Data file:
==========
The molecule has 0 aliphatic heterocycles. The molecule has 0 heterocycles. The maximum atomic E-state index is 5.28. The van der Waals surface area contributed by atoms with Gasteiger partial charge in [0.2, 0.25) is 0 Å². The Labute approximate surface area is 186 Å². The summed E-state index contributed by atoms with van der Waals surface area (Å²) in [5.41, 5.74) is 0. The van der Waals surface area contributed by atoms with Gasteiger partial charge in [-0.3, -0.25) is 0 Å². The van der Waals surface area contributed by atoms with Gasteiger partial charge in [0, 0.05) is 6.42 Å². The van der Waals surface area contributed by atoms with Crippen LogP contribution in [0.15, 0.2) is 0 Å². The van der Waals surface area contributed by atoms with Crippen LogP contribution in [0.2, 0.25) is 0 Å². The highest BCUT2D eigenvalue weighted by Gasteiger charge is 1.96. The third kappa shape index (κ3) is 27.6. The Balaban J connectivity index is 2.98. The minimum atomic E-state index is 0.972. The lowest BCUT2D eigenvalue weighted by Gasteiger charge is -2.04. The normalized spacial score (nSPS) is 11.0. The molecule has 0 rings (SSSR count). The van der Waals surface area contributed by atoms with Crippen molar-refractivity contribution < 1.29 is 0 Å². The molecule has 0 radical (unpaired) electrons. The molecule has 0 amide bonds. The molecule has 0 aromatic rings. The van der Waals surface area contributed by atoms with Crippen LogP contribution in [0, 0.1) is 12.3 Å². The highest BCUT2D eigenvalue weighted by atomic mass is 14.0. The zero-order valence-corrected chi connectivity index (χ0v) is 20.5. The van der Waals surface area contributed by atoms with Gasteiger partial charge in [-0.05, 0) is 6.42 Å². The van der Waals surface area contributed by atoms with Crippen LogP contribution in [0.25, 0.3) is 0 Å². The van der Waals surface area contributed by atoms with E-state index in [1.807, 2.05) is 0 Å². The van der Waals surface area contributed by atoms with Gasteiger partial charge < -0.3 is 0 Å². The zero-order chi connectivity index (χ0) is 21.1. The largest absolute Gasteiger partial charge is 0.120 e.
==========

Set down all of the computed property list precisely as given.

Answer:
The molecule has 0 aliphatic heterocycles. The molecule has 0 heterocycles. The maximum atomic E-state index is 5.28. The van der Waals surface area contributed by atoms with Gasteiger partial charge in [0.2, 0.25) is 0 Å². The Labute approximate surface area is 186 Å². The summed E-state index contributed by atoms with van der Waals surface area (Å²) in [5.41, 5.74) is 0. The van der Waals surface area contributed by atoms with Gasteiger partial charge in [-0.3, -0.25) is 0 Å². The van der Waals surface area contributed by atoms with Gasteiger partial charge in [0, 0.05) is 6.42 Å². The van der Waals surface area contributed by atoms with Crippen LogP contribution in [0.15, 0.2) is 0 Å². The van der Waals surface area contributed by atoms with Crippen LogP contribution in [0.2, 0.25) is 0 Å². The highest BCUT2D eigenvalue weighted by Gasteiger charge is 1.96. The third kappa shape index (κ3) is 27.6. The Balaban J connectivity index is 2.98. The minimum atomic E-state index is 0.972. The lowest BCUT2D eigenvalue weighted by Gasteiger charge is -2.04. The normalized spacial score (nSPS) is 11.0. The molecule has 0 rings (SSSR count). The van der Waals surface area contributed by atoms with Crippen molar-refractivity contribution < 1.29 is 0 Å². The molecule has 0 radical (unpaired) electrons. The molecule has 0 amide bonds. The molecule has 0 aromatic rings. The van der Waals surface area contributed by atoms with Crippen LogP contribution in [0, 0.1) is 12.3 Å². The highest BCUT2D eigenvalue weighted by atomic mass is 14.0. The zero-order valence-corrected chi connectivity index (χ0v) is 20.5. The van der Waals surface area contributed by atoms with Gasteiger partial charge in [-0.05, 0) is 6.42 Å². The van der Waals surface area contributed by atoms with Crippen LogP contribution in [0.25, 0.3) is 0 Å². The van der Waals surface area contributed by atoms with E-state index in [1.807, 2.05) is 0 Å². The van der Waals surface area contributed by atoms with Gasteiger partial charge < -0.3 is 0 Å². The zero-order chi connectivity index (χ0) is 21.1. The largest absolute Gasteiger partial charge is 0.120 e.